In what seems a surprising move to many, particularly for the Obama Administration, the Department of Education Office of Civil Rights (“OCR”) has backed away from last year’s strong policy statement on access to extracurricular athletics for disabled students. In a “Dear Colleague” Letter (“DCL”) issued on December 16, 2013, OCR announced that school districts (and, by extension, other educational institutions that receive federal funds) are not required to create new extracurricular athletics opportunities for students with disabilities who can’t participate in existing programs even with reasonable modifications or aids and services.
To appreciate the significance of this statement, consider the background. OCR issued a DCL on January 25, 2013 to clarify the obligations of public elementary and secondary schools under Section 504 of the Rehabilitation Act to provide students with disabilities an equal opportunity to participate in extracurricular athletics. That letter, available here, reviewed the requirements of Section 504 and attempted to explain how the legitimate criteria of talent and skill that may determine whether a student is selected for a team can coexist with the obligation to “afford qualified students with disabilities an equal opportunity for participation in extracurricular athletics in an integrated manner to the maximum extent appropriate to the needs of the student.”
As examples of accommodations that would be required, OCR offered the hearing-impaired runner who could use a visual cue, rather than the sound of a gun, to start a race, and the one-handed swimmer who might need a modification of a rule requiring a two-handed touch in order to participate. OCR also declared that decisions about a student with a disability’s participation should not be based on stereotypes, but on individualized inquiry into the capabilities of each specific student. Such examples are not, perhaps, highly controversial. But OCR then went on to say that students with disabilities who cannot participate in existing sports programs even with accommodations should still have an equal opportunity to receive the benefits of extracurricular activities, and that school districts “should” therefore create “disability-specific teams for sports such as wheelchair tennis or wheelchair basketball,” on a district-wide or regional basis if necessary.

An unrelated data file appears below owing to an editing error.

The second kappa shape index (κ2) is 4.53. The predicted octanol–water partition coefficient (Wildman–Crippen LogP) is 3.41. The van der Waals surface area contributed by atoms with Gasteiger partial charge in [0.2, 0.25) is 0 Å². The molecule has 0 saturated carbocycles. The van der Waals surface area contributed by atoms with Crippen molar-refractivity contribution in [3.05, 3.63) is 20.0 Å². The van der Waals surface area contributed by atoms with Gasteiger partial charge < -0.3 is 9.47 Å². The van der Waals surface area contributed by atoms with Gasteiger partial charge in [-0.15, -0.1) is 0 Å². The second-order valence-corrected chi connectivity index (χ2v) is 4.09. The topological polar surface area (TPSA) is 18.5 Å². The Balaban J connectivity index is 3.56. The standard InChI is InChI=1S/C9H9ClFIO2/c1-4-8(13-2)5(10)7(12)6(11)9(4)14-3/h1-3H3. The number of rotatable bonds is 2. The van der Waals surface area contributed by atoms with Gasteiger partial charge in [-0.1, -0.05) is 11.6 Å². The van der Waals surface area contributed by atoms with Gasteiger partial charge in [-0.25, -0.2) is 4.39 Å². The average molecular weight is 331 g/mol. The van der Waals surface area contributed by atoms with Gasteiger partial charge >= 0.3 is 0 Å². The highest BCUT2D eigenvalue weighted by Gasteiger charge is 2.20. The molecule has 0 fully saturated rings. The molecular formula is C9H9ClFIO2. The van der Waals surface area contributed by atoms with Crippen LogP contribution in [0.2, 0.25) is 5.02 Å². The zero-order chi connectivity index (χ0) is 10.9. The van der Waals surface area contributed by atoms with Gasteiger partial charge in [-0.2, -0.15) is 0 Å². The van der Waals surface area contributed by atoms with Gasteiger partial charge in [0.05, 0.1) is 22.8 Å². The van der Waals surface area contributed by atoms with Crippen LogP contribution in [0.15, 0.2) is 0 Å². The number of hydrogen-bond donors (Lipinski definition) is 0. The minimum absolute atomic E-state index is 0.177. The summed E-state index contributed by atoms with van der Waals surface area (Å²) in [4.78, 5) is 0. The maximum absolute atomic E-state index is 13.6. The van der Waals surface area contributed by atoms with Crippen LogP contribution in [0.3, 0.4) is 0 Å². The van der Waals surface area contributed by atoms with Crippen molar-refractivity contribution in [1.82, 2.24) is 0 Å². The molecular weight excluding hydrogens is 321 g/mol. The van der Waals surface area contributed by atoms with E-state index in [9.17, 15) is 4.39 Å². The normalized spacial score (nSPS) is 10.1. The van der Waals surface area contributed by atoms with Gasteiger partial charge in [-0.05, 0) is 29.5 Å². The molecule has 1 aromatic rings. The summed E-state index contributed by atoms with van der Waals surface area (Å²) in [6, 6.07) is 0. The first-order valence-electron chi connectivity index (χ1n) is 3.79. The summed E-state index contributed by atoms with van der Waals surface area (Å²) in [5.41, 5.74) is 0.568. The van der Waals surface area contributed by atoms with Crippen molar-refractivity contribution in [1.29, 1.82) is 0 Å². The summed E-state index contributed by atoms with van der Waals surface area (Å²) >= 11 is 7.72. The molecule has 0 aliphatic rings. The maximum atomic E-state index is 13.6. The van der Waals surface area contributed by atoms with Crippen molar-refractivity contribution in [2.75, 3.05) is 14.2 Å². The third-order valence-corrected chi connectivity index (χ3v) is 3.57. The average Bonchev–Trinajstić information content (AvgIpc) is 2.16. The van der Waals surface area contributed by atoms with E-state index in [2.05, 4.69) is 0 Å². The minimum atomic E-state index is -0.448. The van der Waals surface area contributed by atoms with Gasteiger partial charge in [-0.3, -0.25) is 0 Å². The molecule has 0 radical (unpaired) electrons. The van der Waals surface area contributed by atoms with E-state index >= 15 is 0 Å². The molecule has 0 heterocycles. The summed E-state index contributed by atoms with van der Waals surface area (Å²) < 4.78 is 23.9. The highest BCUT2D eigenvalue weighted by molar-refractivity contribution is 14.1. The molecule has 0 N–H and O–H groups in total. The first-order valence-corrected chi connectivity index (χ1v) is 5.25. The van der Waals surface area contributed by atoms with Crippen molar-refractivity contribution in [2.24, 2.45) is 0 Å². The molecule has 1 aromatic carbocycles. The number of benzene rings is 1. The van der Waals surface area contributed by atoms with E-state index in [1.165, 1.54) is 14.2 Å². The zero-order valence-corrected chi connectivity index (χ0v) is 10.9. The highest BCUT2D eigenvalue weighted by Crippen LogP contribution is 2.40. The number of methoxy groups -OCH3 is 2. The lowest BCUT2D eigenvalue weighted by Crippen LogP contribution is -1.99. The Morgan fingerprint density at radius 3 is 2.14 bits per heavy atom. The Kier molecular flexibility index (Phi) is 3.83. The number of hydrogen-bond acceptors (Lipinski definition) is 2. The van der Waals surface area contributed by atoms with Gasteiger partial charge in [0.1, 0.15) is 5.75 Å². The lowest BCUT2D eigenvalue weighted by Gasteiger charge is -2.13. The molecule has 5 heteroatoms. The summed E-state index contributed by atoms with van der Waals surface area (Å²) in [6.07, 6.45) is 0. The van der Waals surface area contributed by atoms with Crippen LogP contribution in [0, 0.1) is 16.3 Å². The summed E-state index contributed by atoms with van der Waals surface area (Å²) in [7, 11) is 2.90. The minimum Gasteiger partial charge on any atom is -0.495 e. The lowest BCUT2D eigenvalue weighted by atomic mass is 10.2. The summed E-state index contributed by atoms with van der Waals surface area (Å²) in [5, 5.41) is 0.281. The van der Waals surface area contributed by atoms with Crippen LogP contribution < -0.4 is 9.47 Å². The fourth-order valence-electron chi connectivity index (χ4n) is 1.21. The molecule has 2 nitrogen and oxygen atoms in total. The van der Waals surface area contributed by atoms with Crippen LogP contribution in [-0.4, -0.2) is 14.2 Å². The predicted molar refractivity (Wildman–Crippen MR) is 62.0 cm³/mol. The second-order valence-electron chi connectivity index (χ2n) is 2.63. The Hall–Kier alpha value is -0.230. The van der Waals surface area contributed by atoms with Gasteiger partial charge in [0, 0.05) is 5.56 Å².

The January 25, 2013 DCL caused a stir in the scholastic and collegiate athletics communities. Across the country, school districts, athletics conferences, colleges and universities began to consider whether they were meeting the standards laid out in the letter, and some began at least tentatively to plan additional opportunities for students with disabilities, including disability-specific competitions. The National School Boards Association, in a May 21, 2013 letter to OCR, sought clarification on several points, but few expected OCR to retreat significantly from the position it had taken.
Thus it was surprising when OCR issued its December 16, 2013 DCL in response to the NSBA inquiry, announcing among other things that “it is not OCR’s view that a school district is required to” create new extracurricular sports opportunities specifically for students with disabilities. OCR then made the provision of athletic activities specifically for such students even more challenging when it added that “[i]f a school district voluntarily wishes to provide such separate activities, those must be supported equally as compared with the school district’s other athletic activities.” (So if, for example, a district’s varsity basketball program entails a 20-game season for each team, would a wheelchair basketball program also have to have a 20-game season or be judged discriminatory?)
Advocates for students with disabilities doubtless are discouraged by this development. School officials may be disappointed, relieved, or perhaps both. It’s unclear how the issue will play out as time goes on, but it is sure to require further attention from OCR and, perhaps, the courts.